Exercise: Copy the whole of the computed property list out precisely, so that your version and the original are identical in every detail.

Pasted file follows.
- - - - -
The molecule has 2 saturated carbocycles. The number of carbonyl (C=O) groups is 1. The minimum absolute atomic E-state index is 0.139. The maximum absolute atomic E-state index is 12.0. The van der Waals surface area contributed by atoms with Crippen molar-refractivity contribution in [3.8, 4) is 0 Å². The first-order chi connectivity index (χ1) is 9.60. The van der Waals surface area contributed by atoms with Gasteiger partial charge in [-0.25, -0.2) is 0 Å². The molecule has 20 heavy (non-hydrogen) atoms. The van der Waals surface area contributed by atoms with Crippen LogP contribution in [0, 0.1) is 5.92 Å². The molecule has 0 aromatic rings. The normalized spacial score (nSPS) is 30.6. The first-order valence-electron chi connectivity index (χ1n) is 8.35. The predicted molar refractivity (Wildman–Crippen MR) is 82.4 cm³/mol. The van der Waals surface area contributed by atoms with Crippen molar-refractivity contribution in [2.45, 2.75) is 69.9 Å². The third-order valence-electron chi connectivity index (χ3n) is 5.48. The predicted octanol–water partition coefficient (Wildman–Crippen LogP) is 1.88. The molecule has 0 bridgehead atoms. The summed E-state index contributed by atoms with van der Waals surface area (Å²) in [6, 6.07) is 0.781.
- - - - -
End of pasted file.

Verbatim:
The molecule has 2 saturated carbocycles. The number of carbonyl (C=O) groups is 1. The minimum absolute atomic E-state index is 0.139. The maximum absolute atomic E-state index is 12.0. The van der Waals surface area contributed by atoms with Crippen molar-refractivity contribution in [3.8, 4) is 0 Å². The first-order chi connectivity index (χ1) is 9.60. The van der Waals surface area contributed by atoms with Gasteiger partial charge in [-0.25, -0.2) is 0 Å². The molecule has 20 heavy (non-hydrogen) atoms. The van der Waals surface area contributed by atoms with Crippen LogP contribution in [0, 0.1) is 5.92 Å². The molecule has 0 aromatic rings. The normalized spacial score (nSPS) is 30.6. The first-order valence-electron chi connectivity index (χ1n) is 8.35. The predicted molar refractivity (Wildman–Crippen MR) is 82.4 cm³/mol. The van der Waals surface area contributed by atoms with Crippen molar-refractivity contribution in [2.45, 2.75) is 69.9 Å². The third-order valence-electron chi connectivity index (χ3n) is 5.48. The predicted octanol–water partition coefficient (Wildman–Crippen LogP) is 1.88. The molecule has 0 bridgehead atoms. The summed E-state index contributed by atoms with van der Waals surface area (Å²) in [6, 6.07) is 0.781.